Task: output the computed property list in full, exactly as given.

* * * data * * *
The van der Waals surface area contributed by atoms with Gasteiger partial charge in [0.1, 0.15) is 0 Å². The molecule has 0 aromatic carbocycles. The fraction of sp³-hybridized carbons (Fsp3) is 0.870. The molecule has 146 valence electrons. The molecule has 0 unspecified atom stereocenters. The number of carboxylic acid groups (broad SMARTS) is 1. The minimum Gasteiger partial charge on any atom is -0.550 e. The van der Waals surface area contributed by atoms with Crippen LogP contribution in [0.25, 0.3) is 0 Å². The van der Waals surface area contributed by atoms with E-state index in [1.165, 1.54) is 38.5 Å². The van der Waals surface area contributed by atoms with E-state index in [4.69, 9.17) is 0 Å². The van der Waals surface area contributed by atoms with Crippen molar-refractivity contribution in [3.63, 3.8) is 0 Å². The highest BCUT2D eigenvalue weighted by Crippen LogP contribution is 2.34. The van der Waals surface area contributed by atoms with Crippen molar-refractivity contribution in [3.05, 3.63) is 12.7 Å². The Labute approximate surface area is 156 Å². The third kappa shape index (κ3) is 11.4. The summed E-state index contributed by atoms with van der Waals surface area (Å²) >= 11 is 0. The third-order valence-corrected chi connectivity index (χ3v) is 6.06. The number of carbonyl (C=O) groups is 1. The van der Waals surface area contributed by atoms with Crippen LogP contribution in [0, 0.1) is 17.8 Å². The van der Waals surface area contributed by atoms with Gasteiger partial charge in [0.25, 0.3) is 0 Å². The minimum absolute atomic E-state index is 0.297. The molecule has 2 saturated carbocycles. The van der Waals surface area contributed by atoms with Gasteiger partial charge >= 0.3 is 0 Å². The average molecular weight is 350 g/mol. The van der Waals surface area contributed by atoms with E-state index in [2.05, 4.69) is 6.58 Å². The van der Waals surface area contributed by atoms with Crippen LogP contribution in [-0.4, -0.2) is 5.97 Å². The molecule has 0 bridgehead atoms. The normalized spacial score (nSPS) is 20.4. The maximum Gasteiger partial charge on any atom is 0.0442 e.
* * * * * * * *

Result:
The van der Waals surface area contributed by atoms with Gasteiger partial charge in [0.1, 0.15) is 0 Å². The molecule has 0 aromatic carbocycles. The fraction of sp³-hybridized carbons (Fsp3) is 0.870. The molecule has 146 valence electrons. The molecule has 0 unspecified atom stereocenters. The number of carboxylic acid groups (broad SMARTS) is 1. The minimum Gasteiger partial charge on any atom is -0.550 e. The van der Waals surface area contributed by atoms with Crippen LogP contribution in [0.25, 0.3) is 0 Å². The van der Waals surface area contributed by atoms with E-state index in [1.165, 1.54) is 38.5 Å². The van der Waals surface area contributed by atoms with E-state index in [4.69, 9.17) is 0 Å². The van der Waals surface area contributed by atoms with Crippen molar-refractivity contribution in [3.63, 3.8) is 0 Å². The highest BCUT2D eigenvalue weighted by Crippen LogP contribution is 2.34. The van der Waals surface area contributed by atoms with Crippen molar-refractivity contribution in [3.05, 3.63) is 12.7 Å². The Labute approximate surface area is 156 Å². The third kappa shape index (κ3) is 11.4. The summed E-state index contributed by atoms with van der Waals surface area (Å²) >= 11 is 0. The third-order valence-corrected chi connectivity index (χ3v) is 6.06. The number of carbonyl (C=O) groups is 1. The van der Waals surface area contributed by atoms with Crippen LogP contribution in [0, 0.1) is 17.8 Å². The van der Waals surface area contributed by atoms with Gasteiger partial charge in [0.25, 0.3) is 0 Å². The minimum absolute atomic E-state index is 0.297. The molecule has 2 saturated carbocycles. The van der Waals surface area contributed by atoms with Gasteiger partial charge >= 0.3 is 0 Å². The average molecular weight is 350 g/mol. The van der Waals surface area contributed by atoms with E-state index in [2.05, 4.69) is 6.58 Å². The van der Waals surface area contributed by atoms with Crippen LogP contribution in [-0.4, -0.2) is 5.97 Å². The molecule has 0 bridgehead atoms. The normalized spacial score (nSPS) is 20.4. The maximum Gasteiger partial charge on any atom is 0.0442 e.